LotR (was Re: reviews (but not of MC))

Robyn Starkey rohina at shaw.ca
Sun Dec 14 00:15:10 EST 2003

>There are certainly examples of this, and it would be surprising if there
>weren't - since authors are no more likely to be universally reasonable than
>anyone else. If letters from Jane Austen to Cassandra were discovered which
>made it clear that in her opinion the true hero of *Pride and Prejudice* was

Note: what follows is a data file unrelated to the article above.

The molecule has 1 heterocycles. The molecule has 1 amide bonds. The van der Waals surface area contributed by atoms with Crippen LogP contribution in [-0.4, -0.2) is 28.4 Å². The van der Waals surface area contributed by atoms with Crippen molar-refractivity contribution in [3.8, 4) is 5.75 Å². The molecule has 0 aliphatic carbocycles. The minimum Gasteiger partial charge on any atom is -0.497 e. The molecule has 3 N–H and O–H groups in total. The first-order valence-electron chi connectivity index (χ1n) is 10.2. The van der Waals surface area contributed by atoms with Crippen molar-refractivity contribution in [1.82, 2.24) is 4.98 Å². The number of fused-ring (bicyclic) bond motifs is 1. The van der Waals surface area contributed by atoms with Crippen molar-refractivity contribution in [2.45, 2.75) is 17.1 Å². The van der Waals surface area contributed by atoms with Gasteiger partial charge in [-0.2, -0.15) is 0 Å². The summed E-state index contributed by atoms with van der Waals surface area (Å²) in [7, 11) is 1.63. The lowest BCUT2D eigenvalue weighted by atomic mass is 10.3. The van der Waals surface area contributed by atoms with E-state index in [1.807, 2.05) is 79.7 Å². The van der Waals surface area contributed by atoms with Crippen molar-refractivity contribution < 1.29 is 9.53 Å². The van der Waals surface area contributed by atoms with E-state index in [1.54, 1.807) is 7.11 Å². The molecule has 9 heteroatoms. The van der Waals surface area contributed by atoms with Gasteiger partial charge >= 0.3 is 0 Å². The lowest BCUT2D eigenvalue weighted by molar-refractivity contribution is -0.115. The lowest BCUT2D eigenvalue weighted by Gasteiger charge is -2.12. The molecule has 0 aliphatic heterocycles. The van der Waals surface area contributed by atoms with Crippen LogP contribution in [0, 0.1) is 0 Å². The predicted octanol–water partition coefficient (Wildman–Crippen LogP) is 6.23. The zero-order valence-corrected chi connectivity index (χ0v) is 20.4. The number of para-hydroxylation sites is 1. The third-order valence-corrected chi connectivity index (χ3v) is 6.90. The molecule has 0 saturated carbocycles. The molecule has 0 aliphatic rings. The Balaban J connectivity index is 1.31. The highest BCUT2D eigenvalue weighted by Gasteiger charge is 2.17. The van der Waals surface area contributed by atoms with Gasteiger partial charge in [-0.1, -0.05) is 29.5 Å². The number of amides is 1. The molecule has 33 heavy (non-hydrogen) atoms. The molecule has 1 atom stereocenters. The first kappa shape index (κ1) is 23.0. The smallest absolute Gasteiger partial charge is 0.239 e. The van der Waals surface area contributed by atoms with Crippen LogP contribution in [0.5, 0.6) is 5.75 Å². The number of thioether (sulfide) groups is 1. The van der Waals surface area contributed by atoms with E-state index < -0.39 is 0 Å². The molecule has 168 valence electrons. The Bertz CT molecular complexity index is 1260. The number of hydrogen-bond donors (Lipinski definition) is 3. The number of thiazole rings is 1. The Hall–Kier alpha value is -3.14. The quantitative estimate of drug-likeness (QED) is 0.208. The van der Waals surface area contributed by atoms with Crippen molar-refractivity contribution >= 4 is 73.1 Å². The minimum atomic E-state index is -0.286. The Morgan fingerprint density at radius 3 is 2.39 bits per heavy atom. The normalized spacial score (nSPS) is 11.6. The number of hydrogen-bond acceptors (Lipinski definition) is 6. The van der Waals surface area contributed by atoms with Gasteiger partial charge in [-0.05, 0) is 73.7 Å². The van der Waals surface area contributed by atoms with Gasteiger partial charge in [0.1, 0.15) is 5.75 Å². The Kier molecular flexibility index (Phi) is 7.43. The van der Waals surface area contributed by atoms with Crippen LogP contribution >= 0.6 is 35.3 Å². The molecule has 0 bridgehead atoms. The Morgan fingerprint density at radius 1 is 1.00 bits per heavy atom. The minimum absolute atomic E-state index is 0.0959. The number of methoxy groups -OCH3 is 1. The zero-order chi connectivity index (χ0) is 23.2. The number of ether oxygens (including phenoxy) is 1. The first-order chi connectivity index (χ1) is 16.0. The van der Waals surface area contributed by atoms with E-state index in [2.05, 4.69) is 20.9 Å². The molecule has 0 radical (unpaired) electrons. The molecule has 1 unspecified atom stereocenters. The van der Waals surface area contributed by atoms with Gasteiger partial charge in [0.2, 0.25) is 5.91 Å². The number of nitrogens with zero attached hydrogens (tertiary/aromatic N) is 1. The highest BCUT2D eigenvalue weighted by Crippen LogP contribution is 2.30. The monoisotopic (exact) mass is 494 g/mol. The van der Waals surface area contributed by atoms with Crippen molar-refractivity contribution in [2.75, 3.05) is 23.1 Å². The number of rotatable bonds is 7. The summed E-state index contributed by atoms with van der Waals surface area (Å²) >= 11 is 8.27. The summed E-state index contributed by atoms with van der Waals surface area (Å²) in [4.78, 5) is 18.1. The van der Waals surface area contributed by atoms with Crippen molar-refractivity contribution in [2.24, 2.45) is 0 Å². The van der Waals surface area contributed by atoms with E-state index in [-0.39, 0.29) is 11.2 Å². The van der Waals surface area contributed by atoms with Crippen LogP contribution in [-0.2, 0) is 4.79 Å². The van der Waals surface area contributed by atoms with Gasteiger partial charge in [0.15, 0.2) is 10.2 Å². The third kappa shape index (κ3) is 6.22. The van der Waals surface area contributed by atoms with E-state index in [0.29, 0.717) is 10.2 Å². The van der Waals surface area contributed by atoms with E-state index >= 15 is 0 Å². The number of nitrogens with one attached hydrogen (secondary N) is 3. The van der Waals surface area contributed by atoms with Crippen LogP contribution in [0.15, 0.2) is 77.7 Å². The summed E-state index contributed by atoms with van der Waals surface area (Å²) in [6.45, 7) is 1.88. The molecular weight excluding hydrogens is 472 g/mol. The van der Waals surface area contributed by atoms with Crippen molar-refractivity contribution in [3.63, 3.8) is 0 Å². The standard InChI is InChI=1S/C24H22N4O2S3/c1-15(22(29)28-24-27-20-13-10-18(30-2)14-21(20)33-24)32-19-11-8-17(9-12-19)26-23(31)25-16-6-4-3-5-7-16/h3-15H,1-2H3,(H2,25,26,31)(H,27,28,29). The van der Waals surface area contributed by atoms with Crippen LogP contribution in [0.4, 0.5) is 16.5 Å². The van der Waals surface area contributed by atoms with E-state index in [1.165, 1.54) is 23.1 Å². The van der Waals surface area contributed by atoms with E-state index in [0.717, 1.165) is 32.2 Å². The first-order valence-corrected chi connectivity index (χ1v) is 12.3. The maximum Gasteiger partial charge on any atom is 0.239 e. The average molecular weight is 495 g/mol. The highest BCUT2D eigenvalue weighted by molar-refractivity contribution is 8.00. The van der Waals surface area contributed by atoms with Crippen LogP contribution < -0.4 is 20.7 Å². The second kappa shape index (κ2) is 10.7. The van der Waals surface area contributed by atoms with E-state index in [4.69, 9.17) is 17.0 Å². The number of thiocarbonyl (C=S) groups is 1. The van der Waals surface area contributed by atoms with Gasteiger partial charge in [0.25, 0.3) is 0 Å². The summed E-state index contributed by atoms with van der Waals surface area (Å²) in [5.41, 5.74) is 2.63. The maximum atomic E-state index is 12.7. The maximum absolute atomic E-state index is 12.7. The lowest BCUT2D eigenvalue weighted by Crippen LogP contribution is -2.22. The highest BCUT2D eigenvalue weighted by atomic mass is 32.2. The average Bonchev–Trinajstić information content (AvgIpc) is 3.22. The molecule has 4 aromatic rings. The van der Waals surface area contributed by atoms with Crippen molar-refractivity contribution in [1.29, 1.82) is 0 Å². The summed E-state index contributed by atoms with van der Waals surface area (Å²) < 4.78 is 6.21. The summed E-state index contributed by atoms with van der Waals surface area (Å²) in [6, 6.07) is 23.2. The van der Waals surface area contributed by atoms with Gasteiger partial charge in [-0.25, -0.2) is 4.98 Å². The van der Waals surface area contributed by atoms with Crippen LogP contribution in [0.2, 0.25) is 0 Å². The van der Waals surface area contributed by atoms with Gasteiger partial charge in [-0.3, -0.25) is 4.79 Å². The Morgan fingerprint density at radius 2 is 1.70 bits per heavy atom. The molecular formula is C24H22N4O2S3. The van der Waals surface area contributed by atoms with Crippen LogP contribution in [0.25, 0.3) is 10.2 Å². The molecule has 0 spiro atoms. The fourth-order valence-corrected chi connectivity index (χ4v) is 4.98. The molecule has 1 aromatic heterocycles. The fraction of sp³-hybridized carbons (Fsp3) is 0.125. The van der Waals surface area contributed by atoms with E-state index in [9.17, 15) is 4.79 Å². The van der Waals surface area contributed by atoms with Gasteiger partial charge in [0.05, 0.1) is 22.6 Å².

>Mr Wickham, I doubt many of us would concede the point, author or no. On the
>other hand, I wonder how much easier it would be to come to an agreement on
>'what is reasonable' than on 'what an author intended'?

What about Austen's classic comment about Emma being a heroine she liked 
but no one else would, because everyone prefers Fanny Price? If Austen had 
ever said anything about Mr Wickham, I would take it with piles of salt. 
Austen is a good example of an author who messes with ideas of intention 
and interpretation -- I never can decide if she really is humble about her 
abilities, or just being sarcastic.

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